The mayor of Seoul, South Korea has filed a lawsuit alleging “murder” and “injury” by the leaders of a church responsible for the Asian country’s recent surge in cases of the coronavirus.
Just about a week after a health minister in Indonesia vowed that the country would “rely on the almighty” to fight against the deadly coronavirus, we see a foreign official who is taking it seriously. Seoul Mayor Park Won-soon (below) is suing the leaders of the Shincheonji Church of Jesus and has been blasting the religious group on Facebook.
He said he was suing the religious group “for murder, injury and violation of prevention and management of infectious diseases.”
Park reported 12 leaders to the Seoul Central District Prosecutor’s Office on Sunday.
South Korea has the highest number of infections outside mainland China. On Monday morning, the total number of cases in South Korea stood at 4,212, and 22 had died from the infection. Just two weeks earlier, the number of cases stood at around 30.
Contributing to the exponential rise in cases was the city of Daegu, and specifically, the secretive religious group called Shincheonji, according to the country’s Centers for Disease Control and Prevention. As of Sunday morning, the group accounted for almost 60% of all cases in the country, with most of them centered in Daegu.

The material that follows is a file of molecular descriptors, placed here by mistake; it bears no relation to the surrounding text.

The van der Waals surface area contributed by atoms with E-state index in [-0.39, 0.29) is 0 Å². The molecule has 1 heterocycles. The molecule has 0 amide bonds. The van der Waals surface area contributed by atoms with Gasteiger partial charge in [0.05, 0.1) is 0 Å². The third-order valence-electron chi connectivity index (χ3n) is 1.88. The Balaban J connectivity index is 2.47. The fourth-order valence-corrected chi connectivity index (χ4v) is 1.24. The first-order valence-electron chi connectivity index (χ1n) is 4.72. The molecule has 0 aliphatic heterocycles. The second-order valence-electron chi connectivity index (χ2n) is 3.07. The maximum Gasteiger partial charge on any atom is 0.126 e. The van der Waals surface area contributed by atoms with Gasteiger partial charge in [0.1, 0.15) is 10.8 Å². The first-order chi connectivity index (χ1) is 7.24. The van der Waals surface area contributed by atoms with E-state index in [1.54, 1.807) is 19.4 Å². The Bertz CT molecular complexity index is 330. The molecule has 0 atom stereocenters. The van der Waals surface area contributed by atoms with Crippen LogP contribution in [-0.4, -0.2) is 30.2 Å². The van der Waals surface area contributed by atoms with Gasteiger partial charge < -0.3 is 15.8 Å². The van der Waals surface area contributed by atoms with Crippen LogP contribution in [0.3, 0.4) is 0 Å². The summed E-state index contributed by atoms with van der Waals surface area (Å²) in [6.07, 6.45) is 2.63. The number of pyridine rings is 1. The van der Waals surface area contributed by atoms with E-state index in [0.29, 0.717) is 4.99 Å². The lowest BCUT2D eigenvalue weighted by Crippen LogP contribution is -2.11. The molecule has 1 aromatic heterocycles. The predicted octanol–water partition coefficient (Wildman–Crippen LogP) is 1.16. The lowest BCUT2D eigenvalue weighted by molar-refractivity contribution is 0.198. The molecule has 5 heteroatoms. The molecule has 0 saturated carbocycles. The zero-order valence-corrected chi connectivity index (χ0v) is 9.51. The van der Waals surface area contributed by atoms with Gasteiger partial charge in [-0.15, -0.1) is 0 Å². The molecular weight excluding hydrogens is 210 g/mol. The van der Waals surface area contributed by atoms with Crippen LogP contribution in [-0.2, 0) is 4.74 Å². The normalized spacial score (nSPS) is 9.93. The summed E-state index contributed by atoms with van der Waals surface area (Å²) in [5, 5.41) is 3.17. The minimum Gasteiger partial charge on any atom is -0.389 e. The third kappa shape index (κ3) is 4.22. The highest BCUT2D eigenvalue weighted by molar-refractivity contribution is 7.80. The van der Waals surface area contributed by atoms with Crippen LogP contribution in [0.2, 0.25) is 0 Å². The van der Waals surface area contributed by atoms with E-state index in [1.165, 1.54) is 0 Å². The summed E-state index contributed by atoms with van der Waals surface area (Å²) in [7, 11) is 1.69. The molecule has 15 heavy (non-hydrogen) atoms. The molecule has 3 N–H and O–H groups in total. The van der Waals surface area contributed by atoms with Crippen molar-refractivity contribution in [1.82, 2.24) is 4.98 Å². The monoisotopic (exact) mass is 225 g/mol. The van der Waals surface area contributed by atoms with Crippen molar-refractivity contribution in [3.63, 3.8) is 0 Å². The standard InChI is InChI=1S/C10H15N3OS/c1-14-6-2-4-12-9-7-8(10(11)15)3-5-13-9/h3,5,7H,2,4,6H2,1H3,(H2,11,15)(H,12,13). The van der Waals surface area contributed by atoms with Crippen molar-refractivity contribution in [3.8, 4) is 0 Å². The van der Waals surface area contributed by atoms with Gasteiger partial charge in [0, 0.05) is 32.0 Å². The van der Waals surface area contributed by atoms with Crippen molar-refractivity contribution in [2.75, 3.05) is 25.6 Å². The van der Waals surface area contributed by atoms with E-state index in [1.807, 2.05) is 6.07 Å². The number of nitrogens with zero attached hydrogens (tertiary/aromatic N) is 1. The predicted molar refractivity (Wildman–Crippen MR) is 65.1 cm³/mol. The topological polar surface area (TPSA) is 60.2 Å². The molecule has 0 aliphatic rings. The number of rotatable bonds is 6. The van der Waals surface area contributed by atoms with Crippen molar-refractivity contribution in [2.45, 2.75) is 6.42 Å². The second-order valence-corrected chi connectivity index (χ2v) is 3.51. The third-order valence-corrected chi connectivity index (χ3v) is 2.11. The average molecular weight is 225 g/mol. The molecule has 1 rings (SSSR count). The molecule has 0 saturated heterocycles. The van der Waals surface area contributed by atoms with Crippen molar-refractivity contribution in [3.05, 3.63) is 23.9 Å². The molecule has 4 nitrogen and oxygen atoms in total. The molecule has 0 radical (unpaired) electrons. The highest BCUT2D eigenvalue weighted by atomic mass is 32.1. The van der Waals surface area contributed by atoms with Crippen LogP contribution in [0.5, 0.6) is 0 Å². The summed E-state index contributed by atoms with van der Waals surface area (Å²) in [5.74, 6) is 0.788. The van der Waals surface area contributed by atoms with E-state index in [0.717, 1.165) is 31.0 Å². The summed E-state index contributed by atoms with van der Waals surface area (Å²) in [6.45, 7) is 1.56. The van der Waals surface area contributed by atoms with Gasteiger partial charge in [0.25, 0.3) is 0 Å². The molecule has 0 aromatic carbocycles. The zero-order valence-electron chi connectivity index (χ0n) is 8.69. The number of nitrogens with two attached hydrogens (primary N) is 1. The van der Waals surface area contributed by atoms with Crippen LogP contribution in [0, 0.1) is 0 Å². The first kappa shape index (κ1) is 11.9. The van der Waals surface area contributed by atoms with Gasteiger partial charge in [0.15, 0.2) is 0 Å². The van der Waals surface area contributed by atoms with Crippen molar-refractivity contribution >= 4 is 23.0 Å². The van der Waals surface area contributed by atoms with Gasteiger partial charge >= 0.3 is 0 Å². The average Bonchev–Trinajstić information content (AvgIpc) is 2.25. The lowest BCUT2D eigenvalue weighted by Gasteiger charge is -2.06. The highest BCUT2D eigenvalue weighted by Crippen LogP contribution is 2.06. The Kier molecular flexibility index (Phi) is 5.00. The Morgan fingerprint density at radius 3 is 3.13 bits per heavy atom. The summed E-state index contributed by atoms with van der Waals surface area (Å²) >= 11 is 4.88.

“We can handle the COVID-19 situation as soon as possible only when we forcefully investigate the twelve branch heads of the Shincheonji sect along with Lee Man Hee, the Chairman of the sect,” Park said in his Facebook post on Sunday. Lee is the founder and spiritual leader of Shincheonji Church of Jesus…
Lee apologized on Monday at a news conference for his group’s inability to stop the spread of the virus and called the epidemic a “great calamity,” Reuters reported.
The mayor accused Lee and others of evading tests for the virus and for failing to take adequate measures to get members of the group to work with health authorities in preventing transmission of the infection. Park also alleged that the Shincheonji provided false information that obstructed the work of the health authorities.
The courts will determine whether this lawsuit is actually enforceable, but it’s also possible this is a case of religious groups relying on their own ancient dogma over science.
(Image via Shutterstock)